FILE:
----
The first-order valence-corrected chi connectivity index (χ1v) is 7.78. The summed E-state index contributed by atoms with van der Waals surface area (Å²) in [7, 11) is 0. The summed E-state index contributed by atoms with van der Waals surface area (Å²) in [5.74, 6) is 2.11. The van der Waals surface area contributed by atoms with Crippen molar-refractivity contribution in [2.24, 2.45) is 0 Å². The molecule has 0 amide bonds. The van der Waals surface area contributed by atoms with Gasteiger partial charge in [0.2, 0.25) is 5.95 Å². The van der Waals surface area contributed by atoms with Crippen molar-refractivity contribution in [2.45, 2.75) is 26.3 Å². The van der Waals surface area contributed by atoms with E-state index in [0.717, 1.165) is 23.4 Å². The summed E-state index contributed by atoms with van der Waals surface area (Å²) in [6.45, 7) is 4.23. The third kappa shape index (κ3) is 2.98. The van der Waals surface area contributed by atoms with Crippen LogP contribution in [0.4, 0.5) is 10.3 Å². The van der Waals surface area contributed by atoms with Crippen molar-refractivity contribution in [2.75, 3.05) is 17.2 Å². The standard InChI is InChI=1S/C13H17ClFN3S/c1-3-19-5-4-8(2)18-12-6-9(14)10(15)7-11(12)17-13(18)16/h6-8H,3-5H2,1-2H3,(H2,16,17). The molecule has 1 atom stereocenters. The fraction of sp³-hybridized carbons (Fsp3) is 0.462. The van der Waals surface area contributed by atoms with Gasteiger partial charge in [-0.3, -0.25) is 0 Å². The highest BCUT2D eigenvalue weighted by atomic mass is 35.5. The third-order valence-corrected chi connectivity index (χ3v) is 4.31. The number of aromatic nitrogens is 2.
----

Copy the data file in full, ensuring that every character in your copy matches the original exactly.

The first-order valence-corrected chi connectivity index (χ1v) is 7.78. The summed E-state index contributed by atoms with van der Waals surface area (Å²) in [7, 11) is 0. The summed E-state index contributed by atoms with van der Waals surface area (Å²) in [5.74, 6) is 2.11. The van der Waals surface area contributed by atoms with Crippen molar-refractivity contribution in [2.24, 2.45) is 0 Å². The molecule has 0 amide bonds. The van der Waals surface area contributed by atoms with Gasteiger partial charge in [0.2, 0.25) is 5.95 Å². The van der Waals surface area contributed by atoms with Crippen molar-refractivity contribution in [2.45, 2.75) is 26.3 Å². The van der Waals surface area contributed by atoms with E-state index in [0.717, 1.165) is 23.4 Å². The summed E-state index contributed by atoms with van der Waals surface area (Å²) in [6.45, 7) is 4.23. The third kappa shape index (κ3) is 2.98. The van der Waals surface area contributed by atoms with Crippen LogP contribution in [0.4, 0.5) is 10.3 Å². The van der Waals surface area contributed by atoms with Crippen molar-refractivity contribution in [2.75, 3.05) is 17.2 Å². The standard InChI is InChI=1S/C13H17ClFN3S/c1-3-19-5-4-8(2)18-12-6-9(14)10(15)7-11(12)17-13(18)16/h6-8H,3-5H2,1-2H3,(H2,16,17). The molecule has 1 atom stereocenters. The fraction of sp³-hybridized carbons (Fsp3) is 0.462. The van der Waals surface area contributed by atoms with Gasteiger partial charge in [-0.3, -0.25) is 0 Å². The highest BCUT2D eigenvalue weighted by atomic mass is 35.5. The third-order valence-corrected chi connectivity index (χ3v) is 4.31. The number of aromatic nitrogens is 2.